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Review: Ash Street Inn, Manchester, NH

27 Jul

A quaint and peaceful escape from the clutches of the city to a rustic and cozy bed and breakfast. Surrounded by trees, a lake perhaps, outdoor activities, friendly proprietors eager to make one’s stay comfortable and carry bags to the room. A place with merits equal to or beyond those on the website, worthy of the 169-229 USD/night.

Sound nice?
It would be, if you find the place described please do write a review.

The front page of the Ash Street Inn website features a bald, bearded man and a short haired woman standing in front of the main door sneering into the camera, if one were to give the innkeepers the benefit of the doubt they would assume that the sneers are not there in real life; that is half-accurate.

“Coffee, tea, water, and soft drinks as well as fresh-baked goods and fruit are available 24/7 and are included in the rate.” boasts the website.

To clarify, tea bags are available, a noisy Keurig alerts the entire house when you make yourself a cup of mediocre “k-cup,” in a town only a couple of hours away from the Green Mountain Coffee factory and many other purveyors of fresh coffee. “Baked goods,” are available, fruit is not. The “fresh-baked goods,” consist of Pillsbury cookies and some strange scone-esque item that have been there for days and will remain for the entirety of one’s stay. They are not replaced until that final cookie is snatched by some poor, unsuspecting fool.

Please keep in mind that this refutation, though a paragraph long is only one out of many possible using information from the Website.

“You have arrived at your destination on the left,” squawks the GPS, the travellers look incredulous until seeing the sign in front of the building across from the gas station. Turning into the lot, the travellers notice two doors, one parallel to 7/11 and one on the side near the parking lot; uncertain of which one to choose as both are unmarked, the latter is chosen.

Eric Johnston, the sneering, alopecia-plagued, bearded man from the website opens the door and stares. He stares at the travel-worn two, standing weary and perplexed and says, “Yes?”
“We are here to check in.”
“You can’t use this door, from now on use the other door. And you can’t park there, you are going to have to move your car.”
“Ah… Alright.”
“Ok, if you will come with me I will show you the inn.”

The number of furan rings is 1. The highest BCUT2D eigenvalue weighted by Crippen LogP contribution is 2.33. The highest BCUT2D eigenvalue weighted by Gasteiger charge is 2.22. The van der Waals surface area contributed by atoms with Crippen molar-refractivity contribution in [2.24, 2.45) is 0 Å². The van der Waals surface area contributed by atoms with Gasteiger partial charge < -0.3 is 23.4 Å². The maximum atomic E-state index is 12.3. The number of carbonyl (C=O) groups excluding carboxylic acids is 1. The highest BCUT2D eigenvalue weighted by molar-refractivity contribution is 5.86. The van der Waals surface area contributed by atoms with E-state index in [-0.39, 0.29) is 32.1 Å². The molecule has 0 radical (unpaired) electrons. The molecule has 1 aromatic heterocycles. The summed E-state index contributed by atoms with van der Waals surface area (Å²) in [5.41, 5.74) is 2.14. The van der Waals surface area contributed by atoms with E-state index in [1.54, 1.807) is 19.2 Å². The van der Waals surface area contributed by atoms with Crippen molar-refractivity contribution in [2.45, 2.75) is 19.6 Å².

All three stand in silence until he starts frantically gesturing implicitly that he prefers giving tours while addressing the rear of his guests.

The room is nice, clean and air-conditioned, though the, “flat screen TV,” is roughly 16×8 and there is nothing spectacular about the small, somewhat monastic space.

One may get the feeling while staying at the inn, that they are being watched.  Every drink in the refrigerator, every bag of pretzels and every toiletry, appears carefully counted and laid out so that those missing can be easily accounted for.

Do not bother wearing nice clothing when you go out, the neighbourhood is filthy and the main inhabitants of the city are loud, brash and wearing oversized, dirty pants and t-shirts. In fact, don’t bother going out at all, restaurants close early and the ones that are open are not worthy of the endearing, colloquialism, “greasy spoon.”

On summer nights, the AC is turned off around 11 to save money, which means that the visitor will likely awake, unable to sleep and if you have brought a travel companion, well, godspeed.

When one from out of town envisions New England, the predominant image is probably quaint towns, lighthouses, lakes etc. Manchester is like any small, dirty city. It is not unique, nice or special. The inn is physically comfortable but mentally unsettling. It evokes a melancholia to know that you just spent $200 a night to stay in a town that is a proverbial septic tank.

The inn itself is not bad as far as the architectural value, cleanliness and linens, but paired with an eye-sore location and awkward, grotesque ambiance, it is far from being a good value.

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